Fewer than 4,500 tobacco farmers remain in Ky. in wake of buyouts

John Rothenburger has been growing tobacco in Kentucky since 1974

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BAGDAD, Ky. — John Rothenburger sits on the back of his pickup truck beneath a brilliant blue sky, the afternoon sun beating down on his corner of the earth.

It’s just the kind of weather he needs to get his tobacco in the ground after weeks of rain.

Rothenburger is one of fewer than 4,500 tobacco growers left in Kentucky — a state where the crop used to be king. Growing health concerns about tobacco use, as well as the increasing number of foreign growers, have devastated the industry in the state.

A Shelby County tobacco farmer since 1974, Rothenburger started when he was 16 years old, helping his father for pocket money. Now, he grows 26 acres of the labor-intensive crop on the same piece of land that his father farmed before him.

He’s held on through the buyout and the price drops.

Tobacco was once a major industry in the state, but as Americans became aware of the health risks, demand began to plummet.

In 2004, Congress passed the Fair and Equitable Tobacco Reform Act, which included the Tobacco Transition Payment Program, commonly known as the "Tobacco Buyout." The buyout provided cash payouts to tobacco growers as compensation for the loss of quotas.

William Snell, tobacco economist with the University of Kentucky, said the industry saw major consolidation after the buyout. Twenty-five years ago, most farms were raising an average of three to five acres of tobacco.

Now, gone is the era of small family farms. Today, most tobacco farmers have more than 30 acres, and most have diversified — raising cattle or other crops alongside their tobacco.

“Overall, the story is a lot fewer growers, a lot fewer communities dependent on this crop compared to where we were 20 years ago,” Snell said.

According to the Agriculture Census there were 29,237 tobacco farms in Kentucky in 2002. By 2007, just after the buyout, the number dropped by more than 70 percent to 8,113.

Between 2007 and 2012, the number dropped another 44 percent to 4,537 farms.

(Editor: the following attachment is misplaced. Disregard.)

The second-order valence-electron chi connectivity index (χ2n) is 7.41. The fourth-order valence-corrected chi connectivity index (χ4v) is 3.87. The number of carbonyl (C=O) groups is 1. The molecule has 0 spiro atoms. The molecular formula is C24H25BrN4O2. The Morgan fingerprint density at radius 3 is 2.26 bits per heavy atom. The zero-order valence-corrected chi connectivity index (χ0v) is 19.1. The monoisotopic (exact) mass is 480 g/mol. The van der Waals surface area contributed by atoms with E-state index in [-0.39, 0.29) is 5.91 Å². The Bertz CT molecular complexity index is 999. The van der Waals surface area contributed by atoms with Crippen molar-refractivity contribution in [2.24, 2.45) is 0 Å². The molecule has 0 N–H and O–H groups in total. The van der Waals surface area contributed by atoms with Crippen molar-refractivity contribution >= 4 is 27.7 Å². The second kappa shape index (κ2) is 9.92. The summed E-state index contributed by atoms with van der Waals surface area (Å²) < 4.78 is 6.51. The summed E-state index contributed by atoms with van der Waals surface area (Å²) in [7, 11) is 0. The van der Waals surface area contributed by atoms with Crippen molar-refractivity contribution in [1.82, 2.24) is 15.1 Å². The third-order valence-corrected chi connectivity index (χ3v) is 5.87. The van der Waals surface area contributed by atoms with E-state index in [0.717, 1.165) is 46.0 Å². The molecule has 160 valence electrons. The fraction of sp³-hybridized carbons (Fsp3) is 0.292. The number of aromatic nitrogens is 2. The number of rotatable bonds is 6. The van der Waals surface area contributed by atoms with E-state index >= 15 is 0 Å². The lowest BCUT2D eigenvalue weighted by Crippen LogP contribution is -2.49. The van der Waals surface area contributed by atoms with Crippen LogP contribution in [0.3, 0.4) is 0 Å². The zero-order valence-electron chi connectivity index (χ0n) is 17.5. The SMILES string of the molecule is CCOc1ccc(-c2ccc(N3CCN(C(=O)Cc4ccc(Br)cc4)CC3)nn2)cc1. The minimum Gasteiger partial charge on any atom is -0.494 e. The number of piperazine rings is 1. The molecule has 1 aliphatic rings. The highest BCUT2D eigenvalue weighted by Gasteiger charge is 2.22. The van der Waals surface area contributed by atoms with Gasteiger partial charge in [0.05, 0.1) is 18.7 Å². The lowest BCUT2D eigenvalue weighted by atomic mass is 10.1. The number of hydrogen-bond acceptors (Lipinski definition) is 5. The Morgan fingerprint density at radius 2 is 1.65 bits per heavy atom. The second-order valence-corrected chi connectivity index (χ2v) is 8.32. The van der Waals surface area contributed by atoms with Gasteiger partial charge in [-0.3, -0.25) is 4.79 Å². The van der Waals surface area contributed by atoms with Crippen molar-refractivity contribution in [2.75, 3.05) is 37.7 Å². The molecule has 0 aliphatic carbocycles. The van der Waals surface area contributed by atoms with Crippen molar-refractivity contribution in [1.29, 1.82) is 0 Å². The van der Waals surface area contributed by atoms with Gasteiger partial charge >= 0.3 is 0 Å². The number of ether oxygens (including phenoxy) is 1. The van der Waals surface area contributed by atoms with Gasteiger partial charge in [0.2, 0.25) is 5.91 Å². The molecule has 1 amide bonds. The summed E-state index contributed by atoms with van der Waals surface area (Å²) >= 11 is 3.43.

No one is sure exactly how many tobacco farms are left in the state, but Snell estimates that by the next Agriculture Census in 2017 there could be as few as 3,000 tobacco farms left.

Today, most Kentucky tobacco is sold for export.

Snell estimates that half to two-thirds of Kentucky tobacco ends up being shipped overseas, primarily to Europe and Japan.

But demand has gone down, a trend attributed to increasing health concerns and restrictions on consumption as well as excess supply in the world market and the high value of the dollar.

“It’s a volatile industry,” Snell said.

“The guys that are still in there look at it year to year still. For a lot of them it’s still a profitable industry if they can have a decent yield.”

With the cost of labor going up and the demand going down, tobacco farmers are finding it more and more difficult to make a profit each year.

Rothenburger said he was able to turn a profit last year, but he knew a lot of growers who lost money. Too much rain led to low yields.

“Labor is a big constraint right now, challenging a lot of people as well as the long-term uncertainty of the industry,” Snell said.

Rothenburger considers himself one of the fortunate ones. He has a reliable contract with a major tobacco company out of North Carolina, and a reliable workforce as a part of the H2A labor program.

He was able to use his buyout money to pay down debt for farming equipment.

Even so, his contract has been cut back the last couple years, and alternative tobacco products such as electronic cigarettes have him worried about the industry.

“It’s just been up and down. You just take what’s thrown at you and you go on.”

“Every year you’re at the mercy of the good Lord,” Rothenburger said.

“It’s a big gamble. It’s a bit like takin’ a stack of 100-dollar bills and going up to Belterra—you’re gambling. ”

But Rothenburger can’t imagine doing anything else.

“It’s just in my blood.”

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